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Far North (2009)

by Marcel Theroux

MembersReviewsPopularityAverage ratingMentions
5805133,519 (3.84)49
Out on the far northern border of a failed state, Makepeace--sheriff and perhaps the last citizen--patrols the city ruins, salvaging books but keeping the guns in good repair.
  1. 50
    The Road by Cormac McCarthy (klarusu)
    klarusu: Far North is less harrowing than The Road but equally thought provoking
  2. 10
    Oryx and Crake by Margaret Atwood (booklove2)
  3. 00
    The Ice People by Maggie Gee (imyril)
    imyril: Although very different, each novel envisions a near future in which civilisation has broken down following rapid climate change. The Ice People focuses on the breakdown of traditional relationships; Far North rejects traditional gender roles with its androgynous protagonist. Far North is more rounded apocalyptic fiction; Ice People is perhaps best tagged as gender apocalypse.… (more)
  4. 00
    Peak Everything: Waking Up to the Century of Declines by Richard Heinberg (mendhamt)
  5. 00
    Good Morning, Midnight by Lily Brooks-Dalton (sturlington)
  6. 00
    Drop City by T. C. Boyle (booklove2)
    booklove2: Cecil Harder and Pamela from Drop City are similar characters to Makepeace.
  7. 00
    The Republic of Trees by Sam Taylor (kehs)
  8. 00
    Cold Earth by Sarah Moss (kehs)
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» See also 49 mentions

English (49)  German (1)  French (1)  All languages (51)
Showing 1-5 of 49 (next | show all)
A powerful, compelling read for me. Recommended to read in the dark days of winter. ( )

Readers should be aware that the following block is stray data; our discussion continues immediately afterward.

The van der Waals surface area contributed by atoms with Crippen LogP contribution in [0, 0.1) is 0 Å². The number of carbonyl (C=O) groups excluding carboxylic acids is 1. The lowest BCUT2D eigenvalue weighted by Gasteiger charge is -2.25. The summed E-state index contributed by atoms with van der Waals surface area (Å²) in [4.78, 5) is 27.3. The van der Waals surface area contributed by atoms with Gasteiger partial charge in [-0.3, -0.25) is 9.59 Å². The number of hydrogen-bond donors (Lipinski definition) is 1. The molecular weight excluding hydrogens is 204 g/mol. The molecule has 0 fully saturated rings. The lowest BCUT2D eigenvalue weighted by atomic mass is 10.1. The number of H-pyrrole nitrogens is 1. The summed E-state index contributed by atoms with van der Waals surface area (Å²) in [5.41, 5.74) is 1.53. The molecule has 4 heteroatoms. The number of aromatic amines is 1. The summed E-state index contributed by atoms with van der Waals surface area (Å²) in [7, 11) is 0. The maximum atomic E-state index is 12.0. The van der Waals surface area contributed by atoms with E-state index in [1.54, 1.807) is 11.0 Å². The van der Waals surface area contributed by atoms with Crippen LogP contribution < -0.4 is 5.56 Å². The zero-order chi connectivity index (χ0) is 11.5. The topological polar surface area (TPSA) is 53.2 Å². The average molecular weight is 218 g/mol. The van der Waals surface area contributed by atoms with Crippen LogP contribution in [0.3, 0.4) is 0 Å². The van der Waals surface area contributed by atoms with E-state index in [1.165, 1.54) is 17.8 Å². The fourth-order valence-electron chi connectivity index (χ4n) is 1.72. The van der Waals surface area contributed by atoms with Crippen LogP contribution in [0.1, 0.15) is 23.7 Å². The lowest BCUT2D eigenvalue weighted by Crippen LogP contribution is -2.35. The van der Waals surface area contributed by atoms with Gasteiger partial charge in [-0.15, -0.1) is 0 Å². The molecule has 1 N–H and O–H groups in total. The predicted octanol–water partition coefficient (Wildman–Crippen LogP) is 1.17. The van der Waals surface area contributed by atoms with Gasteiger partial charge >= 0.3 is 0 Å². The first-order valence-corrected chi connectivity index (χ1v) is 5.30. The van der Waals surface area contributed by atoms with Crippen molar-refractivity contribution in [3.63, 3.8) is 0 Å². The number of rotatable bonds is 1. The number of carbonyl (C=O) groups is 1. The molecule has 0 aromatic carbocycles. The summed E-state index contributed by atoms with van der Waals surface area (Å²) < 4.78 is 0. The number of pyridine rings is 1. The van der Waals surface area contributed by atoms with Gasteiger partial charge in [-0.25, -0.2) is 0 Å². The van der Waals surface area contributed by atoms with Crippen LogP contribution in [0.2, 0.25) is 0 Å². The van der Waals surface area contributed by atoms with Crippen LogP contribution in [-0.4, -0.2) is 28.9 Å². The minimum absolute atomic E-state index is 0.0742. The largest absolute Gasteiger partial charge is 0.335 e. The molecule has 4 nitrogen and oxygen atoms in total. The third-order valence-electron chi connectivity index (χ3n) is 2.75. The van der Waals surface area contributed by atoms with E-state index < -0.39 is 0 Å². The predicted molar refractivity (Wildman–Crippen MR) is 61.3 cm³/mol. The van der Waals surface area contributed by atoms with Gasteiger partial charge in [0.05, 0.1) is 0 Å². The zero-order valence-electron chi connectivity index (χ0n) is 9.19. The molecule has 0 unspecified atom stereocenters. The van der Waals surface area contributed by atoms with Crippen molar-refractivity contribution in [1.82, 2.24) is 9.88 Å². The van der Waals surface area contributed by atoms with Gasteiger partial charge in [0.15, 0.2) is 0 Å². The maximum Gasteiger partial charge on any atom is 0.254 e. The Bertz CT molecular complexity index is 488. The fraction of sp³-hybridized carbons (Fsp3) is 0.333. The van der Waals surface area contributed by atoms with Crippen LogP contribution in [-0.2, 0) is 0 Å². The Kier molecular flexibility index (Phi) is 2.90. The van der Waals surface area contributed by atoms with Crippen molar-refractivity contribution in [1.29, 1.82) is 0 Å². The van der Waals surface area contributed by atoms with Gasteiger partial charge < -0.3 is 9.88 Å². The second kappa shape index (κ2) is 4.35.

caimanjosh | Dec 20, 2020 |
Really enjoyed this book. Loved Makepeace. ( )
  nick4998 | Oct 31, 2020 |
Wow, a really good post-apocalyptic cowboy novel. Yes, you read that correctly. Coherent in style and content even if the intellectual concept is not. Contains the essential elements of all these tropes, the wild brutality of the post apocalypse, the mythical history of the gone world and the simple morals of the cowboy. All woven together with such skill that it soon takes shape in your head as a post-apocalyptic cowboy story.

YeeHaa
( )
  Ken-Me-Old-Mate | Sep 24, 2020 |
I liked the book but the last chapter ruined it. Seems like the last chapter was added to an unfinished book by someone else just to get it over with and get the book sold. ( )
  dahoon | Mar 26, 2020 |
A solid postapocalyptic novel, very readable, but with enough of its own spirit to stand out among many similar works. It has a memorable and likable protagonist: Makepeace, a strong-willed woman whose pragmatism is easy to envy. And it's a harsh book, often as bleak and violent as The Road; without too much romance, but made bearable by its heroine's spirit. ( )
  mrgan | Oct 30, 2017 |
Showing 1-5 of 49 (next | show all)
Deep into this unbearably sad yet often sublime novel, Makepeace says: “Everyone expects to be at the end of something. What no one expects is to be at the end of everything.” There’s nothing left to say after that — yet Makepeace keeps going, and the reader follows her, if not hopefully then in the hope that she will win out and that her life will have meaning to someone, somewhere.
 
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Every day I buckle on my guns and go out to patrol this dingy city.
Quotations
"The world is a scaly old snake. She is a cunning old woman ... and the last human being that draws a breath on this planet will be a cunning old woman, who raises chickens and cabbages, has no illusions, and has outlived all her children."
It's habits that keep you straight when everything around you is falling apart.
By now I saw that I'd made myself as unwelcome as a juggler at a funeral.
There's plenty of things I'd like to unknow, but you can't fake innocence.
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(Click to show. Warning: May contain spoilers.)
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Out on the far northern border of a failed state, Makepeace--sheriff and perhaps the last citizen--patrols the city ruins, salvaging books but keeping the guns in good repair.

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